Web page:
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Publisher: Dell; Reprint edition (September 28, 2010)
Can it be a good Reacher novel with only two fights and Reacher not screwing the damsel in distress back to normal mental health? The answer is a qualified yes. 61 Hours falls into the Lee Child overly contrived Reacher story section along with Nothing To Lose and Echo Burning. That doesn/'t make it unreadable just of a different character than other novels in the Reacher series.
The 61 hours motif is strained and a little annoying. There is a count down from the start of the novel to the end of the novel. The entire story takes place in 61 hours – less than three days. It could be that Child was trying to give a sense of urgency and show just how much can happen in such a short length of time. Alternatively he could have been trying to see how often Reacher could complain about the cold and snow in 61 hours. Either way the story follows the Reacher formula to the letter – except for the screwing.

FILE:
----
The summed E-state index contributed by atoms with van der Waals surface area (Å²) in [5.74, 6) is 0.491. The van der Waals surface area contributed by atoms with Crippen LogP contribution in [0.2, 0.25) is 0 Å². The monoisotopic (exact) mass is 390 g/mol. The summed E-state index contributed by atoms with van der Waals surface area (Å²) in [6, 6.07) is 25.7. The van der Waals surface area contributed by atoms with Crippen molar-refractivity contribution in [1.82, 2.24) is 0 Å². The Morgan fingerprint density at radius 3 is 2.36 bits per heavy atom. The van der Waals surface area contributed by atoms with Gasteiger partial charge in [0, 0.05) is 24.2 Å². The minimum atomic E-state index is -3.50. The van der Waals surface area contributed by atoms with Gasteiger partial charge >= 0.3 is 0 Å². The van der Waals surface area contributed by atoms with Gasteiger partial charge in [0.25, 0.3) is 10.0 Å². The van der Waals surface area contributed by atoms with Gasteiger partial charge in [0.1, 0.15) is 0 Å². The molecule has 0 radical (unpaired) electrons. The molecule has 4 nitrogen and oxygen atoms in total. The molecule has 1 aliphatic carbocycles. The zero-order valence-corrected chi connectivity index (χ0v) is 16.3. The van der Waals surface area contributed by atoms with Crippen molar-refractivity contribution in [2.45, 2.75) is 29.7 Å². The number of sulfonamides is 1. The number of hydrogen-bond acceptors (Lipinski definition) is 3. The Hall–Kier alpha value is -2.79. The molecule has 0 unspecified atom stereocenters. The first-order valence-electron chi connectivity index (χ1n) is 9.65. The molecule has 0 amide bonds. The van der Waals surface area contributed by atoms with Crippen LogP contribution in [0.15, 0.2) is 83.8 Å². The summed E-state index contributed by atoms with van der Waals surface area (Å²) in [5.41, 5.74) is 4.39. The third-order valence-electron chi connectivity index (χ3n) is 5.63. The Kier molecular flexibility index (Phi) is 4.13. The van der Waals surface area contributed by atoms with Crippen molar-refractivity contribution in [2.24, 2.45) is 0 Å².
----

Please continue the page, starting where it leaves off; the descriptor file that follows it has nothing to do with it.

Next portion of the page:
The premise is simple enough. Jack Reacher gets stranded in a small town that has only three businesses contributing to the economy – a state of the art prison, a recently expanded police force and methamphetamine. Throw into the mix a murder, the rumour of a hit man coming to town and Reacher/'s obvious qualifications in the area of killing and you have a reason for Reacher to be a person of interest to the local constabulary (isn/'t he always?). Following the tried and true approach of previous Reacher novels the start is methodical and lays all the ground work for the unfolding story. The problem with 61 Hours (aside from the annoying time checks) is that it is not overly complicated to figure out who the bad guy is by the time you are half way through the book. If you don/'t then you are not reading closely. On the other hand an author who gives the reader the same information as the hero is to be commended on giving the reader a fair chance to solve the detective part of the story.